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The Recruiting Challenge for Internal Medicine

Allen Dye and Troy Fowler, for HealthLeaders Media, August 28, 2008

There has long been an institutional bias in medical education against primary care. Many doctors we have spoken with have recounted how they were steered away from primary care by preceptors in medical school. The general sentiment conveyed to medical students long has been that surgical and diagnostic specialties are for the most accomplished students and that primary care is for the less accomplished.

This bias has been combined in recent years with a growing disparity in income between primary care physicians and specialists. The result is an acute shortage of primary care doctors, and a particularly severe shortage of general internists.

Less than 30% of medical students selecting internal medicine residencies now plan to practice primary care, according to an Association of American Medical Colleges survey. The majority are opting to become hospitalists or internal medicine sub-specialists.

The recruitment challenge
Internal medicine therefore is the most challenging specialty to recruit today. Finding a traditional general internist —one who rounds on patients in the morning, maintains an office practice, then rounds again in the evening—is the recruiting equivalent of scaling Mount Everest.

While an internist practicing as a hospitalist might work 40 hours a week and, with a rotation of seven days on and seven off, enjoy 20 weeks of vacation a year, a traditional internist typically will work 60 hours a week and have four weeks of vacation. On top of this, a hospitalist is likely to earn several thousand dollars more a year than a traditional internist.

The traditional internal medicine model is close to moribund, since very few candidates are interested in this practice style. This obliges hospitals to establish hospitalist programs so that they can offer internists outpatient-only settings, which are usually more attractive than traditional internal medicine settings.

Even the outpatient-only model, however, may not be as attractive to internists as working as a hospitalist. Hospitalists typically see 15 or fewer patients per day, while internists often see 25 or more. In addition, hospitalists are employed by a hospital or a group, while many internal medicine settings feature independent practices where physicians must contend with reimbursement and other practice management issues.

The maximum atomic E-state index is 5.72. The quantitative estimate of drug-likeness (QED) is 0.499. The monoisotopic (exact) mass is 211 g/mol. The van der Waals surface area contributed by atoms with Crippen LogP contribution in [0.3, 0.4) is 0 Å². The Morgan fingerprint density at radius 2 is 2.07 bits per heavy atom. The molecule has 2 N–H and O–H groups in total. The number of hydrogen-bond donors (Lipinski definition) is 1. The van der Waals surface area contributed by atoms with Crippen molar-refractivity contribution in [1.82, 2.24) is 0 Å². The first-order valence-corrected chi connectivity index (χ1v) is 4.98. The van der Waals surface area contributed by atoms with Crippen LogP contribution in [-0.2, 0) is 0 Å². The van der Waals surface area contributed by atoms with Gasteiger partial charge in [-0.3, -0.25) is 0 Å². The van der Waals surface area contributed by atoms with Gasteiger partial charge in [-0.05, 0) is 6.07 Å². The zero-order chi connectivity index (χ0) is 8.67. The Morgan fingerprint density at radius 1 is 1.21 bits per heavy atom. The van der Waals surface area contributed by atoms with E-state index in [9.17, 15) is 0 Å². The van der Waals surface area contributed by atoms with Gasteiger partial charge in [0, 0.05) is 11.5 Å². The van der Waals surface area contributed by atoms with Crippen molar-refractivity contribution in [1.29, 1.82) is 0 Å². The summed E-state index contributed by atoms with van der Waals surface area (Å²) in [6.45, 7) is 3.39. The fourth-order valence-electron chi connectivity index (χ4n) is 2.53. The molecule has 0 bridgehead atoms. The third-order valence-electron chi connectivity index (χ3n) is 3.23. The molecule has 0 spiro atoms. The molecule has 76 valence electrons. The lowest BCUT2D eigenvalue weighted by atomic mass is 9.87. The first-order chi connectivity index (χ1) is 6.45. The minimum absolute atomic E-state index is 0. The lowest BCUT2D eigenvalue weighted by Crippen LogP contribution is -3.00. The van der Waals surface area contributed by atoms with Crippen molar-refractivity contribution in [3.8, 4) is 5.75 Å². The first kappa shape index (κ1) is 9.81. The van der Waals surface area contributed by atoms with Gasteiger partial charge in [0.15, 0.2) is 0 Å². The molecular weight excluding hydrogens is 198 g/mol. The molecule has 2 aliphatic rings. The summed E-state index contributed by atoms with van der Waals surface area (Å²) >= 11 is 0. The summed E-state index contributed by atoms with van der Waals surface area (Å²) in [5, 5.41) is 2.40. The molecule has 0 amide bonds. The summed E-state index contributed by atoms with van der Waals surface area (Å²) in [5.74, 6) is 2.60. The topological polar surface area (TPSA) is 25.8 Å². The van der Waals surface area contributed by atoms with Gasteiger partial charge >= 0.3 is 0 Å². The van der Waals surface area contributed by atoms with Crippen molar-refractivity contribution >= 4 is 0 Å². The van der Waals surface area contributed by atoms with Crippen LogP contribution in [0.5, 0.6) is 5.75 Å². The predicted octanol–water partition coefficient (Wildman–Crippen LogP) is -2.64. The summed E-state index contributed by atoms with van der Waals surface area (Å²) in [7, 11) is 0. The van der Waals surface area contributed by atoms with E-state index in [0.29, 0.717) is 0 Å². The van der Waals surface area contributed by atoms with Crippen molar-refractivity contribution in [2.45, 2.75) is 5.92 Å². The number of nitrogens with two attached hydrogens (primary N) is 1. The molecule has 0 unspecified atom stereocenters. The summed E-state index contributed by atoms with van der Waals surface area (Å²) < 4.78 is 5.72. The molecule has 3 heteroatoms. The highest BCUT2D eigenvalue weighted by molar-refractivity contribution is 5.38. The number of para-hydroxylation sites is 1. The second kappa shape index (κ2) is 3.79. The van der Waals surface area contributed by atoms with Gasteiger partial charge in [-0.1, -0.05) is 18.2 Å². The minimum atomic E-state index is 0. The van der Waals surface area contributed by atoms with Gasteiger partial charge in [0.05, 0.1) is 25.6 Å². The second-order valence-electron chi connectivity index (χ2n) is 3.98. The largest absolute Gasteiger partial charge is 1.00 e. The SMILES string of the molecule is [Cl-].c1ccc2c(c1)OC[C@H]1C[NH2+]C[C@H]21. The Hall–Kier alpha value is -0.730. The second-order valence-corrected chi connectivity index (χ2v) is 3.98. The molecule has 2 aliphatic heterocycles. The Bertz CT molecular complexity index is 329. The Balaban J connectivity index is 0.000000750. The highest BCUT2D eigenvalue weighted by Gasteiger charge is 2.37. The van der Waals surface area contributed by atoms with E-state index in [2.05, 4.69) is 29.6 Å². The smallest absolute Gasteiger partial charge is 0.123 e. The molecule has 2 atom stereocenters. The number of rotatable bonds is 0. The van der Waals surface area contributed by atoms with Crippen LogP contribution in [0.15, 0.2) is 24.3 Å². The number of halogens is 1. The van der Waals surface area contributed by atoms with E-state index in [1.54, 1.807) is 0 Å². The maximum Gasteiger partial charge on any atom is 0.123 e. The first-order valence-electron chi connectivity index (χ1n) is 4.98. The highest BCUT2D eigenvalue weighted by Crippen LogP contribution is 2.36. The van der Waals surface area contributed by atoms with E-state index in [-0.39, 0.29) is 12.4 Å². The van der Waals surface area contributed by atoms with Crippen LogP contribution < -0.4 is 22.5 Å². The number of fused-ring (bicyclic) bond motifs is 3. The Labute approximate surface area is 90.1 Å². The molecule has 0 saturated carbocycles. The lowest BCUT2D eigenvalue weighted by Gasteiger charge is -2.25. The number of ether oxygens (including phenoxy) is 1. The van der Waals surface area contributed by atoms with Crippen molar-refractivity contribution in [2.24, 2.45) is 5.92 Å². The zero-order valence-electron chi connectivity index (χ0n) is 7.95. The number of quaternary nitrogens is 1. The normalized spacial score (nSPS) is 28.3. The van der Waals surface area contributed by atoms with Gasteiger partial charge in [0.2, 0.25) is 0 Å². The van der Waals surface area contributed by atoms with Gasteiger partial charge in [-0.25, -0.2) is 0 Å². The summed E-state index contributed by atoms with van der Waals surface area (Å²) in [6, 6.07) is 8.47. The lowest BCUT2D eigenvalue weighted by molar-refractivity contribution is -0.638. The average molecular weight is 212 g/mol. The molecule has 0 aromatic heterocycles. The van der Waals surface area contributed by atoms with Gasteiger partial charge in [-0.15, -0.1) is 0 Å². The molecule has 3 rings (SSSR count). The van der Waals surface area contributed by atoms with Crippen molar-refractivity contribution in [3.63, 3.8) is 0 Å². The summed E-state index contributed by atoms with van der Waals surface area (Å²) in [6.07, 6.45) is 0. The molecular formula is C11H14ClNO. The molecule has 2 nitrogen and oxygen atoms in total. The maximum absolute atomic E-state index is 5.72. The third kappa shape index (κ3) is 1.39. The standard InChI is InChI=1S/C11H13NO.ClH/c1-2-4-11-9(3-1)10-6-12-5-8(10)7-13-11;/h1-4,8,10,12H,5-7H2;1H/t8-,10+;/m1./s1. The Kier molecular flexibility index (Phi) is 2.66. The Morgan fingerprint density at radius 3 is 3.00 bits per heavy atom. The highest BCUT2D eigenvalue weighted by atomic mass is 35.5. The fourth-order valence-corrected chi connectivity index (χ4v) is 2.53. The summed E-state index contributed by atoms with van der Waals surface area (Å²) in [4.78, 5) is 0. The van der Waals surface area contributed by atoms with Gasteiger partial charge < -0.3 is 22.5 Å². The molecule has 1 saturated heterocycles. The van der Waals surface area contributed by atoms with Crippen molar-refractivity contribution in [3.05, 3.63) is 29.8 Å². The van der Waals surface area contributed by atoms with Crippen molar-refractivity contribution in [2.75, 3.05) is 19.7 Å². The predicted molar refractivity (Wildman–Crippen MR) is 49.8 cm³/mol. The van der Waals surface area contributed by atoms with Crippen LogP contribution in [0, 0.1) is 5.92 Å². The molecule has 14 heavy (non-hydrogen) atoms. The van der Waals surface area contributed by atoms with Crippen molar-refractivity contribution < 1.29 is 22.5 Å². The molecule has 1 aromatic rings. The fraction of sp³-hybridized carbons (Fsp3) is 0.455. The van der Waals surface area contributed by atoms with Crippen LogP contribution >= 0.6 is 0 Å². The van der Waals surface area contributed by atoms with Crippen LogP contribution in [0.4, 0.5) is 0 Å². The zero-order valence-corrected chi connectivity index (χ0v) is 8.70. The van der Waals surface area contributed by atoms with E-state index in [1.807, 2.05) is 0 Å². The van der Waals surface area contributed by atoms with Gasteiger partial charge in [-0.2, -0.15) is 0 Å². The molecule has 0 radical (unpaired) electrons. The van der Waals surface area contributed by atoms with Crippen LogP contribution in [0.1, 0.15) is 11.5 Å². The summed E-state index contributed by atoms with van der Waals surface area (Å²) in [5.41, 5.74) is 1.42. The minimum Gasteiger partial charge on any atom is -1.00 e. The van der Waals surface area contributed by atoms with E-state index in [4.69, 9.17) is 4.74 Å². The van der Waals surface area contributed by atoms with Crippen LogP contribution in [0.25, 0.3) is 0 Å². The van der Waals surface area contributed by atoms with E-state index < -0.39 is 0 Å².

Many physicians prefer the security of employment today to the uncertainty of private practice and we advise clients to employ internists where possible (some states prohibit hospitals from employing physicians, however.)

Focusing on patients
The attraction of internal medicine—whether traditional or outpatient only—is patient rapport. Hospitalists see acute patients who have "interesting" cases, but such cases can be draining when they are all the doctor sees. Hospitalists also tend to get barraged on weekends when hospital staff is reduced and they must manage heavy patient loads. In addition, hospitalists enjoy no patient continuity. Once discharged from the hospital, patients go back to their general internists.

An internist, by contrast, will see well patients and can follow patients over time. The emotional rewards of general internal medicine still trump the "shift work" of hospital practice for some physicians. While the emotional appeal of internal medicine will attract some candidates, today’s market requires that incentives be competitive.

A competitive internal medicine opportunity will feature balance—a reasonably high salary ($160,000-$170,000 for outpatient only, $180,000 - $200,000 for traditional), combined with 4-5 weeks of vacation/CME, a turn-key setting that does not require a long ramp-up time, minimal night and weekend call, employment, and, where appropriate, educational loan forgiveness.

As long as reimbursement is weighted toward procedures and away from consultative practice, and as long as medical school bias exists, the supply of primary care physicians, internists in particular, will be constrained. This challenge can be met by aggressive finding candidates who are attracted to the emotional rewards of internal medicine—and emphasizing those aspects during the recruitment process—and by offering incentives packages that are balanced and competitive.


Allen Dye is Vice President of Marketing and Troy Fowler is Vice President of Recruiting for Merritt, Hawkins & Associates, a national physician search and consulting firm. They can be reached at adye@mhagroup.com and tfowler@mhagroup.com.
This column originally ran in the September 2008 issue of Physician Compensation & Recruitment, a HealthLeaders Media publication.

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